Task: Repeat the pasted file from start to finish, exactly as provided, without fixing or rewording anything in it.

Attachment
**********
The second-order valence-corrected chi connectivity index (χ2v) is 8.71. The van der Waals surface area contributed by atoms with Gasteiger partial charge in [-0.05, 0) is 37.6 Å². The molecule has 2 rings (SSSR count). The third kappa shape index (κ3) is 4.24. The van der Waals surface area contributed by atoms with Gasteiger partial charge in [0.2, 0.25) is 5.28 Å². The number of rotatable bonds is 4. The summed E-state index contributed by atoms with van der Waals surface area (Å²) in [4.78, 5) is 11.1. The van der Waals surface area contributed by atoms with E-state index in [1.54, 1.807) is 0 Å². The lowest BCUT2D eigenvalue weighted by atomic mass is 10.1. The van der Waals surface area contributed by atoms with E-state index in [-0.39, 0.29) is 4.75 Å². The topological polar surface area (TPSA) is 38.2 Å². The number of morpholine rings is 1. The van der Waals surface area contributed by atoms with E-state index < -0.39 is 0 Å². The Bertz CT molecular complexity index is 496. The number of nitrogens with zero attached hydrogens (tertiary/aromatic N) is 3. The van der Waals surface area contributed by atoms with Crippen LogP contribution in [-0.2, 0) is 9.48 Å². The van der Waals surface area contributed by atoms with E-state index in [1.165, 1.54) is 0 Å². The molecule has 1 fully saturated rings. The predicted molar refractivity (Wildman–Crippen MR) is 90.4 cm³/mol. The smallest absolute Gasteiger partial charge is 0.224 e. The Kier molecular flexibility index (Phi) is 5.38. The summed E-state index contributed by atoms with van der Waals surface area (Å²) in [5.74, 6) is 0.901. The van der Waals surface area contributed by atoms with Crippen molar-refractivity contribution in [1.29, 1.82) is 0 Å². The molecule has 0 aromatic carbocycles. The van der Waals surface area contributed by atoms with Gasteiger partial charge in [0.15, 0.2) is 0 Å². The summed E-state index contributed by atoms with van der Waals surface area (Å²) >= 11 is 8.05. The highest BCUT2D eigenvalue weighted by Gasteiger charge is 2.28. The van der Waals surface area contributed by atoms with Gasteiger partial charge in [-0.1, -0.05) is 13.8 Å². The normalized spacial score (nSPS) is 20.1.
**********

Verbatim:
The second-order valence-corrected chi connectivity index (χ2v) is 8.71. The van der Waals surface area contributed by atoms with Gasteiger partial charge in [-0.05, 0) is 37.6 Å². The molecule has 2 rings (SSSR count). The third kappa shape index (κ3) is 4.24. The van der Waals surface area contributed by atoms with Gasteiger partial charge in [0.2, 0.25) is 5.28 Å². The number of rotatable bonds is 4. The summed E-state index contributed by atoms with van der Waals surface area (Å²) in [4.78, 5) is 11.1. The van der Waals surface area contributed by atoms with E-state index in [1.54, 1.807) is 0 Å². The lowest BCUT2D eigenvalue weighted by atomic mass is 10.1. The van der Waals surface area contributed by atoms with E-state index in [-0.39, 0.29) is 4.75 Å². The topological polar surface area (TPSA) is 38.2 Å². The number of morpholine rings is 1. The van der Waals surface area contributed by atoms with E-state index < -0.39 is 0 Å². The Bertz CT molecular complexity index is 496. The number of nitrogens with zero attached hydrogens (tertiary/aromatic N) is 3. The van der Waals surface area contributed by atoms with Crippen LogP contribution in [-0.2, 0) is 9.48 Å². The van der Waals surface area contributed by atoms with E-state index in [1.165, 1.54) is 0 Å². The molecule has 1 fully saturated rings. The predicted molar refractivity (Wildman–Crippen MR) is 90.4 cm³/mol. The smallest absolute Gasteiger partial charge is 0.224 e. The Kier molecular flexibility index (Phi) is 5.38. The summed E-state index contributed by atoms with van der Waals surface area (Å²) in [5.74, 6) is 0.901. The van der Waals surface area contributed by atoms with Crippen molar-refractivity contribution in [1.29, 1.82) is 0 Å². The molecule has 0 aromatic carbocycles. The van der Waals surface area contributed by atoms with Gasteiger partial charge in [0.15, 0.2) is 0 Å². The summed E-state index contributed by atoms with van der Waals surface area (Å²) >= 11 is 8.05. The highest BCUT2D eigenvalue weighted by Gasteiger charge is 2.28. The van der Waals surface area contributed by atoms with Gasteiger partial charge in [-0.1, -0.05) is 13.8 Å². The normalized spacial score (nSPS) is 20.1.